Warning of ghosts in the machine

Today’s issue of Science has a letter from neuroscientist Martha Farah and theologian Nancey Murphy warning against ‘non-materialist neuroscience’ becoming the new front-line in the religion wars.

Most religions endorse the idea of a soul (or spirit) that is distinct from the physical body. Yet as neuroscience advances, it increasingly seems that all aspects of a person can be explained by the functioning of a material system. This first became clear in the realms of motor control and perception. Yet, models of perceptual and motor capacities such as color vision and gait do not directly threaten the idea of the soul. You can still believe in what Gilbert Ryle called “the ghost in the machine” and simply conclude that color vision and gait are features of the machine rather than the ghost.

However, as neuroscience begins to reveal the mechanisms underlying personality, love, morality, and spirituality, the idea of a ghost in the machine becomes strained. Brain imaging indicates that all of these traits have physical correlates in brain function. Furthermore, pharmacologic influences on these traits, as well as the effects of localized stimulation or damage, demonstrate that the brain processes in question are not mere correlates but are the physical bases of these central aspects of our personhood. If these aspects of the person are all features of the machine, why have a ghost at all?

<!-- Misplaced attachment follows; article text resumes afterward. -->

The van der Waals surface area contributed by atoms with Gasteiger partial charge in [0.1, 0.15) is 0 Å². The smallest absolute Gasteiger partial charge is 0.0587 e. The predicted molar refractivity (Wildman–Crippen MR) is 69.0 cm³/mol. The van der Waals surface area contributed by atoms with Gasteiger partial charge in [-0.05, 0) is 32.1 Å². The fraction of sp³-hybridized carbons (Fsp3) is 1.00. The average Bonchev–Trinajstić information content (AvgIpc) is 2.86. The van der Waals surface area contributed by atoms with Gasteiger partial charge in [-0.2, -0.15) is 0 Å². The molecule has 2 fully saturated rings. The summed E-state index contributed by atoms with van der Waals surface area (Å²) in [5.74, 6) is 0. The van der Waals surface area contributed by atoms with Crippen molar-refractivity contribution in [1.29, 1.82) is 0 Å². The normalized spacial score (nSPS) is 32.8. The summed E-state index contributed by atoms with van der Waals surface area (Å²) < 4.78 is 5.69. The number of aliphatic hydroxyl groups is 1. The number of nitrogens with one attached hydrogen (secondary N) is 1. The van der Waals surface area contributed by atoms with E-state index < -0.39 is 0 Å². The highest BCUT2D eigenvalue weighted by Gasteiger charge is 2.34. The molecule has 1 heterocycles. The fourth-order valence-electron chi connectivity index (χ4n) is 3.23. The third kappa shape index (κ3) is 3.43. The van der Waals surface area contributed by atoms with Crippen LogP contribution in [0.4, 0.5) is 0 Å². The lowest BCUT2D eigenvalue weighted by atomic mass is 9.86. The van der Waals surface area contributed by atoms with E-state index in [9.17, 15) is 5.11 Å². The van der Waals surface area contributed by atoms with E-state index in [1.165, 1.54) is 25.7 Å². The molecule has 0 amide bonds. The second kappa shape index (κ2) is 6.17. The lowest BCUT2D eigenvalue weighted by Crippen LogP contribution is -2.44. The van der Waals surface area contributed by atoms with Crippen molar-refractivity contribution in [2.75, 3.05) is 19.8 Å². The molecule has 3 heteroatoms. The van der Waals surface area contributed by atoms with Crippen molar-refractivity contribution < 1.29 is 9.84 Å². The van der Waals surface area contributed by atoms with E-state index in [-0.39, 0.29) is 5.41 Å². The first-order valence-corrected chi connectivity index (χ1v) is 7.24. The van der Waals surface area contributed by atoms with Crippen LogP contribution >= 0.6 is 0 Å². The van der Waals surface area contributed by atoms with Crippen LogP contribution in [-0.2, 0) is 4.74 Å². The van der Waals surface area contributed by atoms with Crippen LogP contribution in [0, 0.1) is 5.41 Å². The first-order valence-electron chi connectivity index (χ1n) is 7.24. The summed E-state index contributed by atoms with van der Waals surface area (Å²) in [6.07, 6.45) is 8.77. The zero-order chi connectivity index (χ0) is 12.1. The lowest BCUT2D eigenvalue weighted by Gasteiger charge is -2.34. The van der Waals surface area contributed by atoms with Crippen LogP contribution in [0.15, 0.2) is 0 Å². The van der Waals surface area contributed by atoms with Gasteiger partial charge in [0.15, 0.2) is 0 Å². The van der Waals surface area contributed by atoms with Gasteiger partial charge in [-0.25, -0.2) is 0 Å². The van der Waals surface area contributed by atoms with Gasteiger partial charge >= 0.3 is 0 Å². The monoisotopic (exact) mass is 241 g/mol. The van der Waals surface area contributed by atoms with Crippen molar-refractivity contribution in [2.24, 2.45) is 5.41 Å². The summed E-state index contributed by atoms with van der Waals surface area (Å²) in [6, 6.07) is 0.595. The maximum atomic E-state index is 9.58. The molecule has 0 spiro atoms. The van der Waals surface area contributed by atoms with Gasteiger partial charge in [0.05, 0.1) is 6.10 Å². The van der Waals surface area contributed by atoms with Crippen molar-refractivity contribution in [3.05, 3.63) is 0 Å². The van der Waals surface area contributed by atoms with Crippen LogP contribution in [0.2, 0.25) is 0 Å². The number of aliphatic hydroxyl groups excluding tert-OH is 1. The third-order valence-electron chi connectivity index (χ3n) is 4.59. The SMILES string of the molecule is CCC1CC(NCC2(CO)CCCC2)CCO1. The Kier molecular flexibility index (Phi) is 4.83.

By raising questions like this, it seems likely that neuroscience will pose a far more fundamental challenge than evolutionary biology to many religions. Predictably, then, some theologians and even neuroscientists are resisting the implications of modern cognitive and affective neuroscience. “Nonmaterialist neuroscience” has joined “intelligent design” as an alternative interpretation of scientific data. This work is counterproductive, however, in that it ignores what most scholars of the Hebrew and Christian scriptures now understand about biblical views of human nature. These views were physicalist, and body-soul dualism entered Christian thought around a century after Jesus’ day.

As I’ve noted before, I remain sceptical that this will pose much of a threat, largely due to the fact that non-materialist neuroscience is not particularly new – many famous neuroscientists (including the Nobel prize-winning John Eccles) have been explicitly non-materialist with few contemporary ripples.

Unlike evolution, which bluntly contradicts what many religious texts claim, very few holy books describe any concepts of the soul that can be directly contradicted by neuroscience.